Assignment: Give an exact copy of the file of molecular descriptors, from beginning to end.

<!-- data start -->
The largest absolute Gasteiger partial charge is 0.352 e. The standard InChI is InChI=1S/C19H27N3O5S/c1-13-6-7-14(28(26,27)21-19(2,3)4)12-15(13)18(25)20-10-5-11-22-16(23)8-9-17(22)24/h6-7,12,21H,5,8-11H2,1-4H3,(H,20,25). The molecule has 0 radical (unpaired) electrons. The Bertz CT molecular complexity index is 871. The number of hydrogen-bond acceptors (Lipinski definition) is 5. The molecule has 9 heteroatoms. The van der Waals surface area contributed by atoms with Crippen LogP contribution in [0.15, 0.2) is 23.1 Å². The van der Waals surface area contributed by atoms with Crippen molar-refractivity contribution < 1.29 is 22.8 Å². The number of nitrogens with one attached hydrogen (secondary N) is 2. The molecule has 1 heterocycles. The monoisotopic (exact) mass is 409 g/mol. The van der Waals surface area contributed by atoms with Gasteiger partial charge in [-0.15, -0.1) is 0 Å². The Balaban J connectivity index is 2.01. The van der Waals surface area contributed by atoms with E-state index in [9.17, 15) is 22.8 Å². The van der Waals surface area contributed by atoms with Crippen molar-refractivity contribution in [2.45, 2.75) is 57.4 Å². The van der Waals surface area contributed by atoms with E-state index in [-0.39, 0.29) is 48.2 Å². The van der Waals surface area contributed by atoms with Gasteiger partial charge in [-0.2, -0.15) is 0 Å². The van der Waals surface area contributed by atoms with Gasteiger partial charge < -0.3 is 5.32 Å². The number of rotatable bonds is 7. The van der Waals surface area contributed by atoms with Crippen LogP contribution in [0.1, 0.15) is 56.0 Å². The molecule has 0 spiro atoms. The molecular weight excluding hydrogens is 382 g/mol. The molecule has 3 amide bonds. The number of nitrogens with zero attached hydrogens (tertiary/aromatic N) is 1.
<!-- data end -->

The largest absolute Gasteiger partial charge is 0.352 e. The standard InChI is InChI=1S/C19H27N3O5S/c1-13-6-7-14(28(26,27)21-19(2,3)4)12-15(13)18(25)20-10-5-11-22-16(23)8-9-17(22)24/h6-7,12,21H,5,8-11H2,1-4H3,(H,20,25). The molecule has 0 radical (unpaired) electrons. The Bertz CT molecular complexity index is 871. The number of hydrogen-bond acceptors (Lipinski definition) is 5. The molecule has 9 heteroatoms. The van der Waals surface area contributed by atoms with Crippen LogP contribution in [0.15, 0.2) is 23.1 Å². The van der Waals surface area contributed by atoms with Crippen molar-refractivity contribution < 1.29 is 22.8 Å². The number of nitrogens with one attached hydrogen (secondary N) is 2. The molecule has 1 heterocycles. The monoisotopic (exact) mass is 409 g/mol. The van der Waals surface area contributed by atoms with Gasteiger partial charge in [-0.15, -0.1) is 0 Å². The Balaban J connectivity index is 2.01. The van der Waals surface area contributed by atoms with E-state index in [9.17, 15) is 22.8 Å². The van der Waals surface area contributed by atoms with Crippen molar-refractivity contribution in [2.45, 2.75) is 57.4 Å². The van der Waals surface area contributed by atoms with E-state index in [-0.39, 0.29) is 48.2 Å². The van der Waals surface area contributed by atoms with Gasteiger partial charge in [-0.2, -0.15) is 0 Å². The van der Waals surface area contributed by atoms with Gasteiger partial charge < -0.3 is 5.32 Å². The number of rotatable bonds is 7. The van der Waals surface area contributed by atoms with Crippen LogP contribution in [0.1, 0.15) is 56.0 Å². The molecule has 0 spiro atoms. The molecular weight excluding hydrogens is 382 g/mol. The molecule has 3 amide bonds. The number of nitrogens with zero attached hydrogens (tertiary/aromatic N) is 1.